New 3D ultrasound could help detect heart defects in unborn babies
New 3D ultrasounds of babies' hearts could aid in the early detection of heart defects in the womb.
The images, created and developed by scientists in the UK, are the first to clearly depict the growing heart as it beats in the womb.
The new technology could help find out why some infants develop more severe cases of congenital heart disease.
Sky News reports that scientists in King's College London and Guy's St Thomas' NHS Trust fed regular MRI images of pregnant women through a special computer programme that then allowed them to focus on the heart even when it was beating rapidly and the baby was moving.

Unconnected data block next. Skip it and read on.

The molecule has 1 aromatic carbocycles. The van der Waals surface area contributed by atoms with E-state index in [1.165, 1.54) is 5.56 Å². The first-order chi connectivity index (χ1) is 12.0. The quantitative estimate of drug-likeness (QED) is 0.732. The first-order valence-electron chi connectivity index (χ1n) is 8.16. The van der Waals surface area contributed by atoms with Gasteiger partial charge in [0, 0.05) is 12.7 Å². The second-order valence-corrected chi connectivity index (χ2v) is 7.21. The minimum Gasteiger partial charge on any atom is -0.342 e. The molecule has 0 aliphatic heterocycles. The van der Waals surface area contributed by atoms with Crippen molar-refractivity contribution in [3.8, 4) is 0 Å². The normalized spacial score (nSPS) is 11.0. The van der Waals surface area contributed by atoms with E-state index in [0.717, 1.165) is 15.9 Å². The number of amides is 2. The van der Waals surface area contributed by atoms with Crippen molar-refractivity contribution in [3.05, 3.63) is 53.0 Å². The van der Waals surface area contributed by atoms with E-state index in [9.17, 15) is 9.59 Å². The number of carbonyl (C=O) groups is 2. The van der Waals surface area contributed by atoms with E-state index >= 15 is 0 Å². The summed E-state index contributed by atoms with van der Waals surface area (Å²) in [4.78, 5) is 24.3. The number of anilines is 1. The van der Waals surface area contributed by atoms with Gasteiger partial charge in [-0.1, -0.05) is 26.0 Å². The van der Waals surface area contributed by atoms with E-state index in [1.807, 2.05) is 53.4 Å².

They could then determine whether any defects were present.
"Three dimensional MRI revolutionise the type of information we can obtain before babies are born," said John Simpson, professor of paediatric and fetal cardiology.
"This impacts directly on care we provide after birth and provides new insights into structural heart defects before birth."
The team are now working to combine this technology ultrasound techniques in the hope of discovering why some babies develop more severe cases of congenital heart disease.
They hope their breakthrough can be easily applied to ultrasound practices in the UK.